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(also Unified Extensible Firmware Interface)

UEFI definition

UEFI (Unified Extensible Firmware Interface) is a modern replacement for the old BIOS bootloader in computers. It acts as an interface between the operating system and the firmware of the computer's hardware.

See also: bootloader, secure boot, UEFI rootkit, bootkit, master boot record, trusted computing base

UEFI history

  • Early 2000s: Intel developed the first version of UEFI to improve upon the legacy BIOS system, especially for larger systems.
  • 2005: The Unified EFI Forum, a group of big tech companies, took over UEFI aiming to make it the industry standard, replacing BIOS.
  • Ongoing: UEFI is now the standard for new computers because it's better suited for modern computing needs.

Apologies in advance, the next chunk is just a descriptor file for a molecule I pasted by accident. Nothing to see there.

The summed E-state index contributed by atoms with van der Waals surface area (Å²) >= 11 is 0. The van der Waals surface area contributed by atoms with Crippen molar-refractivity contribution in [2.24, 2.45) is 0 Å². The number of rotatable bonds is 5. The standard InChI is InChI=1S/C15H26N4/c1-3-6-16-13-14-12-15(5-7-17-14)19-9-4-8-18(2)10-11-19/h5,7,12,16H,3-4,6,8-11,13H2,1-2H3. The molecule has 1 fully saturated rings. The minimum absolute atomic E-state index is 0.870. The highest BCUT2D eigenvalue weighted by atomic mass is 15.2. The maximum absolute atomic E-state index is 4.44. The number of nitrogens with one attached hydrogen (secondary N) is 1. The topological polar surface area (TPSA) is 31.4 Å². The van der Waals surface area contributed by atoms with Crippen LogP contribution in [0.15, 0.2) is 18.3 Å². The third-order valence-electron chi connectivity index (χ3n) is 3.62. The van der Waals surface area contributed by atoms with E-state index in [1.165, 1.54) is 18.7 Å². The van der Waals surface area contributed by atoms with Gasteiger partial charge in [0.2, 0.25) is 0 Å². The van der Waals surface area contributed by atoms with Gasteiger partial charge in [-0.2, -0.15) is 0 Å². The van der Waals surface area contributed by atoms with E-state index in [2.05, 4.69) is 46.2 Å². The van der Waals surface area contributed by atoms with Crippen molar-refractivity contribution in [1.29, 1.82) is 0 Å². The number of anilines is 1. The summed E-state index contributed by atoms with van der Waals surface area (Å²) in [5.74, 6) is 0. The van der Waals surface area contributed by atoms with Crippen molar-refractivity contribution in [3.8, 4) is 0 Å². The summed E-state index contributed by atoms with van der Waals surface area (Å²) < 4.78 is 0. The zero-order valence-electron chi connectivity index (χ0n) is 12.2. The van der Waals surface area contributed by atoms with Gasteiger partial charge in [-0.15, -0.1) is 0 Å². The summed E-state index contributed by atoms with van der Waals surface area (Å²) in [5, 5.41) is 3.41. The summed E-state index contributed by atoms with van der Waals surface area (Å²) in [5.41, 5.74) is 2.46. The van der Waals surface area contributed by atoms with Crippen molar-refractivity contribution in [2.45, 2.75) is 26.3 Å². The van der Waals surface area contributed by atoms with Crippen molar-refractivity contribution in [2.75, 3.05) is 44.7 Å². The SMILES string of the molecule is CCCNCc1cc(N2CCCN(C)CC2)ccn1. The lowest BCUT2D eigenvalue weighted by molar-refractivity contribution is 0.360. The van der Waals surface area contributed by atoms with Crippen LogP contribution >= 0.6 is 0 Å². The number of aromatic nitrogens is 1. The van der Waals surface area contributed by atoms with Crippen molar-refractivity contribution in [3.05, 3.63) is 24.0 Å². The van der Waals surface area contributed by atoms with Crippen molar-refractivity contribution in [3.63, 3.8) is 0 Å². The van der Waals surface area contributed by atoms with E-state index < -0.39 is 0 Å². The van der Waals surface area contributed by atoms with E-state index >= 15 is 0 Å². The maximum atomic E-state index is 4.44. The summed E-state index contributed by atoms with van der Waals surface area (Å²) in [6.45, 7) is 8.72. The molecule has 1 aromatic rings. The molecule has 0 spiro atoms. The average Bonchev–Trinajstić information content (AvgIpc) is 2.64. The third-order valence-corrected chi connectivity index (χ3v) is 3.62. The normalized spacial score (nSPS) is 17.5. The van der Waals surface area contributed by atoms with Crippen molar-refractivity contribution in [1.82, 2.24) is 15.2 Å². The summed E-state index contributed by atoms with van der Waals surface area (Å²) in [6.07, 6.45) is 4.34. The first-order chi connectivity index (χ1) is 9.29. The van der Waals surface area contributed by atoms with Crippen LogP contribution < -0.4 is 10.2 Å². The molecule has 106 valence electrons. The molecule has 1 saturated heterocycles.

UEFI uses

  • Personal computers. UEFI is common in personal computers, both desktops and laptops.
  • Servers. It is also used in server hardware for better control and security.
  • Embedded systems. Some embedded systems, like advanced IoT devices, use UEFI for its flexibility and security.

UEFI advantages

  • Support for larger drives. UEFI supports hard drives over 2 TB, overcoming the limitations of BIOS.
  • Faster boot times. UEFI reduces the time it takes for a computer to boot up.
  • Advanced security features. It includes features like secure boot, which helps protect against malware during booting.
  • Network booting capabilities. UEFI allows remote diagnostics and repair, even without an operating system installed.
  • Flexibility. Being modular and extensible, it can be easily updated and customized.
  • Graphical user interface (GUI). Unlike BIOS, UEFI can support a GUI, making it more user-friendly.
  • Support for modern standby modes. Better power management capabilities for more energy efficiency.